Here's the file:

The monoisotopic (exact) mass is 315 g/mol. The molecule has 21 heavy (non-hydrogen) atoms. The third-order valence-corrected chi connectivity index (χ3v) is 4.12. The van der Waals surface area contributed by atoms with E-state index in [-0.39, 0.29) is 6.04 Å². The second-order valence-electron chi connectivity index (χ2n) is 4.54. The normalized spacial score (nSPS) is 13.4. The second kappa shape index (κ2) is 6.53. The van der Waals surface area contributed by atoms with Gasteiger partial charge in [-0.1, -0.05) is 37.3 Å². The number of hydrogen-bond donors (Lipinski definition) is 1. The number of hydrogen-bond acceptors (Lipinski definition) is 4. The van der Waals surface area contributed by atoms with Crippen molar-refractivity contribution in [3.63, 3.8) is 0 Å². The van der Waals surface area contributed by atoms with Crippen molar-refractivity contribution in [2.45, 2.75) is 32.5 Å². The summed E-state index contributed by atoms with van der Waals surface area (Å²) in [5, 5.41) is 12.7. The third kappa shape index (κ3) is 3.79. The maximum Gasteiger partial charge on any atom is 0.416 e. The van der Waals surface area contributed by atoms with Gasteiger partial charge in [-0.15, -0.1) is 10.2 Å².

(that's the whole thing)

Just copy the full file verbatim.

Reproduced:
The monoisotopic (exact) mass is 315 g/mol. The molecule has 21 heavy (non-hydrogen) atoms. The third-order valence-corrected chi connectivity index (χ3v) is 4.12. The van der Waals surface area contributed by atoms with E-state index in [-0.39, 0.29) is 6.04 Å². The second-order valence-electron chi connectivity index (χ2n) is 4.54. The normalized spacial score (nSPS) is 13.4. The second kappa shape index (κ2) is 6.53. The van der Waals surface area contributed by atoms with Gasteiger partial charge in [-0.1, -0.05) is 37.3 Å². The number of hydrogen-bond donors (Lipinski definition) is 1. The number of hydrogen-bond acceptors (Lipinski definition) is 4. The van der Waals surface area contributed by atoms with Crippen molar-refractivity contribution in [3.63, 3.8) is 0 Å². The van der Waals surface area contributed by atoms with Crippen molar-refractivity contribution in [2.45, 2.75) is 32.5 Å². The summed E-state index contributed by atoms with van der Waals surface area (Å²) in [5, 5.41) is 12.7. The third kappa shape index (κ3) is 3.79. The maximum Gasteiger partial charge on any atom is 0.416 e. The van der Waals surface area contributed by atoms with Gasteiger partial charge in [-0.15, -0.1) is 10.2 Å².